The book depicts a man who towered over the people and events of his time. President Roosevelt was the youngest person to ever occupy the White House at age 42. He was a naturalist, author, rancher, soldier and politician.
The work provides a picture and the reception at the White House on 1-1-1907. The national wealth grew by over $5B/year over the two-term presidency of Roosevelt.
The former president had an irrational love for battle according to the author. He was a flawless diplomat. As presidencies go, the Presidency of Theodore Roosevelt was relatively tranquil. He appointed the first Jewish member of a Presidential Cabinet in the character of Oscar Solomon Strauss. The new president commenced a grand restoration of the White House.
While in the White House, President Theodore Roosevelt received historians, zoologists, inventors, linguists, explorers, actors and journalists until the early hours of the morning. As a teen, Teddy kept a copious diary. At age 13, he lifted weights and had private tutors. At 15 years old, he travelled to Britain, North Africa and the Middle East.
Ted Senior was a wealthy patron who had an elaborate townhouse in Midtown Manhattan. Pictures depict Teddy in 1877 as a Harvard Freshman. He became an Albany Assemblyman during January of 1882. He was described as a perfect nuisance who grew to become the Albany Assembly Speaker on January 1, 1883. The remainder of the work depicts the life and times of Teddy Roosevelt leading to his election as President and many honors during the course of his lifetime.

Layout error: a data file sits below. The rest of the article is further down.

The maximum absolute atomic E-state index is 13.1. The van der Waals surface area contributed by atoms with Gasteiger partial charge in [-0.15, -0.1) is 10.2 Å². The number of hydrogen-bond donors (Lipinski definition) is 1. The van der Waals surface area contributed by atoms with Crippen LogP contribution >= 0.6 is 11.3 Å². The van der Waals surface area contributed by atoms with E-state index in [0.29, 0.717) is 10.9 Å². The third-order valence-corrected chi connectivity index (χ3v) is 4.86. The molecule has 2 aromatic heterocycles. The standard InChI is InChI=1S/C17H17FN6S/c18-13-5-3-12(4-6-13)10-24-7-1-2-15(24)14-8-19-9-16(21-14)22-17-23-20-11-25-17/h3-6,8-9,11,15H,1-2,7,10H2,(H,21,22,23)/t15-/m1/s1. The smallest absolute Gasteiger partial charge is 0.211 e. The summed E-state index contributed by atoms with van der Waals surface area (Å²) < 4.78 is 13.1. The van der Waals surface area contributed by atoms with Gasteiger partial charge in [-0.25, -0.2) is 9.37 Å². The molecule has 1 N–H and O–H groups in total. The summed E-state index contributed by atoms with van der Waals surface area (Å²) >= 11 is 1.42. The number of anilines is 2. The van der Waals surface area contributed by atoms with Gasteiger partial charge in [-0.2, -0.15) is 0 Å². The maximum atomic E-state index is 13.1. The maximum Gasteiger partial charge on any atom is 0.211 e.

This book would be a worthy acquisition for historians everywhere.
This is a supurb researched biography of one of the most colorful, revered presidents of the 20th century. For anyone who has unfortunately grown cynical and tired of the political and social cliched diatribe of today's political figures and political system, The Rise of Theodore Roosevelt will change all that and bring forth a new appreciation for what man and woman can achieve in government when they have conviction, determination and plain old guts. What makes this book so appealing is that … more
This particular volume of Edmund Morris's two volume work, covers the life of Theodore Roosevelt from birth until he becomes president after assignation of William McKinley. I must admit to being one of those that found this biography to be very informative, easy to read, well organized and simply fun. I feel that Morris has given us a very clear view of the young Theodore and wonderful insight into just what went into the make up of this most interesting of presidents. The book is quite detailed … more
It's hard to imagine a figure like the Theodore Roosevelt as presented by Edmund Morris popping up in a work of fiction. "Too farfetched," some editor would say, and with reason. Here you have wrapped in one skin a bona fide war hero, a writer of popular histories, a legislator, a cowboy, a police commissioner, a governor, and a navy assistant secretary who goes on to become the nation's youngest president. TR, as he is called (never "Teddy" to his face unless you were related), … more
?Magnificent . . . a sweeping narrative of the outward man and a shrewd examination of his character. . . . It is one of those rare works that is both definitive for the period it covers and fascinating to read for sheer entertainment. There should be a queue awaiting the next volume.? -W. A. Swanberg,The New York Times Book Review
?Theodore Roosevelt, in this meticulously researched and beautifully written biography, has a claim on being the most interesting man ever to be President of this country.? -Robert Kirsch,Los Angeles Times Book Review
?Spectacles glittering, teeth and temper flashing, high-pitched voice rasping and crackling, Roosevelt surges out of these pages with the force of a physical presence.? -The Atlantic Monthly
?Morris?s book is beautifully written as well as thoroughly scholarly-clearly a masterpiece of American biography. . . . Hundreds of thousands will soon be reading this book . . . and will look forward, as I do, to Morris?s second volume.? -Kenneth S. Davis,Worcester Sunday Telegram--Review